Rolf Harris is likely to leave jail before Christmas 2017, despite his sentence of almost six years.
The sentencing process is part law, part guidelines, part precedent, and part mystery.
Harris’ 12 guilty verdicts of sexual assault against children, committed over decades, which sent some of his victims into a spiral of alcoholism, depression and self-hatred, resulted in the final sentence “five years, nine months”.
Here is a guide as to how the sentence was reached, and what it means in practice.
Before 1985 was another age.
At that time the maximum sentence for indecent assault – even for the worst cases - was two years’ jail, or five if the girl was under 13.
After 1985 the law increased the maximum sentence to ten years – but in the case of Rolf Harris that only included the three counts of assault against Australian Tonya Lee.
Mr Justice Sweeney pointed out that most of the offences would these days attract “significantly higher maximum sentences”.
Six of the 12 counts would these days be called ‘assault by penetration’ and would carry a maximum sentence of life, and involve a starting point of around 8 years’ jail each.
However he was required to stick to the law as it was at the time of the offence.
Mr Justice Sweeney said he was taking into account the guidance on sentencing given by the Court of Appeal in a recent similar case.
Last year, BBC broadcaster Stuart Hall admitted 14 counts of indecent assaults against girls aged from 9 to 17, between 1967 and 1985.
The 83-year-old was sentenced to 15 months in jail.
The sentence caused an uproar, with pressure in the media for its review. The NSPCC complained it was too short for sex crimes against children, even crimes that took place a long time ago.
The sentence was reviewed by the Court of Appeal, which doubled the term to 30 months by making one of the counts into a consecutive, rather than concurrent term.
The judge started with each offence and decided how serious it was, compared to others of its type.
This gave a starting-point for the sentence, which was then adjusted according to ‘aggravating factors’. In Harris’ case Mr Justice Sweeney took into account several, including:
- Harris took advantage of the trust placed in him because of his celebrity status and because of his relationship with the main complainant.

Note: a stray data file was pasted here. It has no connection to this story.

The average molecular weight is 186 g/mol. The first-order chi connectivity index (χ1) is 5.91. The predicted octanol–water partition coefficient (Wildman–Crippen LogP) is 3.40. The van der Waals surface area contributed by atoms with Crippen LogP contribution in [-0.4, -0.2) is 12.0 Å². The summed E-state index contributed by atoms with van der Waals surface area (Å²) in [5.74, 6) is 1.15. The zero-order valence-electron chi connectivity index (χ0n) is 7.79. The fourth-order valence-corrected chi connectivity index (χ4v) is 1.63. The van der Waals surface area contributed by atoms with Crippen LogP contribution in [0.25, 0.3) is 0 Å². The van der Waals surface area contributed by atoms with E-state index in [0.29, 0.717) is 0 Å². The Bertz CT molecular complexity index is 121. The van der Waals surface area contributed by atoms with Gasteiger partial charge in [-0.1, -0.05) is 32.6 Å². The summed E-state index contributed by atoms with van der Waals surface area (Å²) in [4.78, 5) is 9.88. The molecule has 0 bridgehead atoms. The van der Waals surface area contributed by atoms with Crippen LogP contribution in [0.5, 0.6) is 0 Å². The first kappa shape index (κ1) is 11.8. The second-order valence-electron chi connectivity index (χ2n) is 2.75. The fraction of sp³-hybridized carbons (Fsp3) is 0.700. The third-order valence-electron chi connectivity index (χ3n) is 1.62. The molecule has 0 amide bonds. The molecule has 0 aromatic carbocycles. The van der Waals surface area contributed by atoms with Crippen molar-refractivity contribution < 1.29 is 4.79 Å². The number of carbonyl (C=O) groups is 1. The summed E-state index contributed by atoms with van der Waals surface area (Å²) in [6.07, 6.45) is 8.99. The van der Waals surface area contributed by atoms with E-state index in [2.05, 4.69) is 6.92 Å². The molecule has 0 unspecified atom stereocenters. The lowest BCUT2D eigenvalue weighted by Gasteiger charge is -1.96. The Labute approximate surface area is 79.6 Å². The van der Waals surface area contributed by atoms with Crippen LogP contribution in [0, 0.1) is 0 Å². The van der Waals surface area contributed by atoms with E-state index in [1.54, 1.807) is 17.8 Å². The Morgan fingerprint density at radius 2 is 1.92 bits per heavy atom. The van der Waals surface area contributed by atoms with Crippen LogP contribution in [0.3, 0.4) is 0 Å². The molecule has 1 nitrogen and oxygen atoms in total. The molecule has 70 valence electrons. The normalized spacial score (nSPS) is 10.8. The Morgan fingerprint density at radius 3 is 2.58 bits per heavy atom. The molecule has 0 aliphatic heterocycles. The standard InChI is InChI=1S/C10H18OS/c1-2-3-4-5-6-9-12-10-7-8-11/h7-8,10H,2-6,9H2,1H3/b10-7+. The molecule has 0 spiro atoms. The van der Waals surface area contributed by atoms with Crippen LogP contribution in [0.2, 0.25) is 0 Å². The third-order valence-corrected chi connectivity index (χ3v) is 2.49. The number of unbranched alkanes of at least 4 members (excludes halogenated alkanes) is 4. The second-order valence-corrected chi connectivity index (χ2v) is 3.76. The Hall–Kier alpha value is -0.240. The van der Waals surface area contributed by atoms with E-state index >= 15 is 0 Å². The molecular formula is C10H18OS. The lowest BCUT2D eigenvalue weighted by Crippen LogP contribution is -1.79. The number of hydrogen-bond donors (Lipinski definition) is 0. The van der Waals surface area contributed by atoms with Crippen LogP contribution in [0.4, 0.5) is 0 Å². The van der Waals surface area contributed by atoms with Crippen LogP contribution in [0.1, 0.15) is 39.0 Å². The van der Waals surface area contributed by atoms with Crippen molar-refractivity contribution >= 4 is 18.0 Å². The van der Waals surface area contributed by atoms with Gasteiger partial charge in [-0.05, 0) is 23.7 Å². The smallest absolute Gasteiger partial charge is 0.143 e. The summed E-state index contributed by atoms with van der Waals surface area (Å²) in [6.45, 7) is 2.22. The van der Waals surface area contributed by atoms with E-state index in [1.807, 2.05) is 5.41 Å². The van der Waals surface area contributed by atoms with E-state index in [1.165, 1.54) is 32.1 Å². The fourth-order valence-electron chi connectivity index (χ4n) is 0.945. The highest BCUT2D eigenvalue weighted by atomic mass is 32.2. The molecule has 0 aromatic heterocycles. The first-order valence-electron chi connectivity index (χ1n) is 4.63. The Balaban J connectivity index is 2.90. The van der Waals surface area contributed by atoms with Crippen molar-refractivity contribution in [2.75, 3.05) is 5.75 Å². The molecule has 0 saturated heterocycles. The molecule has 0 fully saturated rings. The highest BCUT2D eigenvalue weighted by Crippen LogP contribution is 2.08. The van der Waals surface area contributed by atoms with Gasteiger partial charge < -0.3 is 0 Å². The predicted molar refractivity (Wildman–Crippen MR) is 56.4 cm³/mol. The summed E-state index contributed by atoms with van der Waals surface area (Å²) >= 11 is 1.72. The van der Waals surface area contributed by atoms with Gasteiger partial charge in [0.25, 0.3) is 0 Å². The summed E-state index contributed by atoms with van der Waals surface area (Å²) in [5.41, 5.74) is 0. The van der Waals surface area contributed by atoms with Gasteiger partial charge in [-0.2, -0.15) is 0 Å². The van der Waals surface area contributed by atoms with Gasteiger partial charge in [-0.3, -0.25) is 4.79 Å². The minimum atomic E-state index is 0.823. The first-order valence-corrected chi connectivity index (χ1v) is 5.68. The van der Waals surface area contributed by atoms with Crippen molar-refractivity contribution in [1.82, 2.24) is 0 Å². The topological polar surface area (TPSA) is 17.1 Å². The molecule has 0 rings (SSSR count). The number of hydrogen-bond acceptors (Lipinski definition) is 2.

- The age gap between him and his victims was “considerable”.
- Committing his offences while others were present or nearby added to his victims’ ordeal.
- What he did “had a significant adverse effect on each victim, particularly so in relation to ‘C’ who suffered severe psychological injury”.
- He has shown no remorse for his crimes at all.
Mr Justice Sweeney he took into account the fact that three of Harris’ four victims experienced only a “brief and opportunistic” assault.
Harris had no previous convictions and led an “upright” life since 1994, albeit “you got away with your offending for years”.
Many people had spoken well of Harris, and over many years he had dedicated himself to charitable causes.
He was not in the best of health and a prison term would “be particularly tough on you”, and on his unwell wife who would have to cope without him.
Mr Justice Sweeney also was asked that Harris “be enabled to spend (his) twilight years with (his) family”.
This is where the mystery comes in.
Each sentence for each count can be served concurrently (at the same time) or consecutively (after) the others.
This is determined by how closely related the offences were – and other factors.
Each sentence length, and whether they are served concurrently or consecutively, is also decided with regard to the principle of ‘totality’.
This requires that the overall sentence must be “just and proportionate” to Harris’ crimes.
In regard to this, Mr Justice Sweeney said, he had reduced a number of sentences in order to make them add up to the desired amount.
The final breakdown
After all this, Mr Justice Sweeney reached the following decision.
Count 1 (his assault of ‘A’ in 1969 in Portsmouth) – 9 months imprisonment.
Count 2 (his assault of ‘B’ in 1978 in Cambridge) – 6 months, consecutive.
Count 3 (his assault of ‘C’ around 1980 in London) – 15 months, consecutive.
Counts 4, 5 (more assaults of ‘C’) – 15 months, concurrent.
Count 6 (another assault of ‘C’) – 12 months, concurrent.
Count 7 (another assault of ‘C’ before her 16th birthday) – 15 months consecutive.
Count 8 (another assault of ‘C’ aged under 16) – 12 months concurrent.
Count 9: (An assault of ‘C’ when she was 19) - 12 months consecutive.
Counts 10, 11: (assaults of Tonya Lee in 1986) - 9 months concurrent.
Count 12: (Another assault of Tonya Lee in 1986) - 12 months consecutive.
Altogether this adds up to 69 months of consecutive jail time, or 5 years and 9 months.
Under UK law, if a prisoner is serving a term of more than 12 months they will be released ‘on licence’ at the halfway point of the sentence.
The licence conditions, which last until the end of the full sentence, are to prevent re-offending and secure re-integration of the offender into the community. They typically include good behaviour, and not travelling outside the UK, and possibly a curfew at a permanent place of residence.
In Harris’ case, the ‘licence’ release date would be 34 months into the sentence – that is, around May 2017.
If a prisoner is suffering from a critical illness, or there are “tragic family circumstances”, they may be released earlier.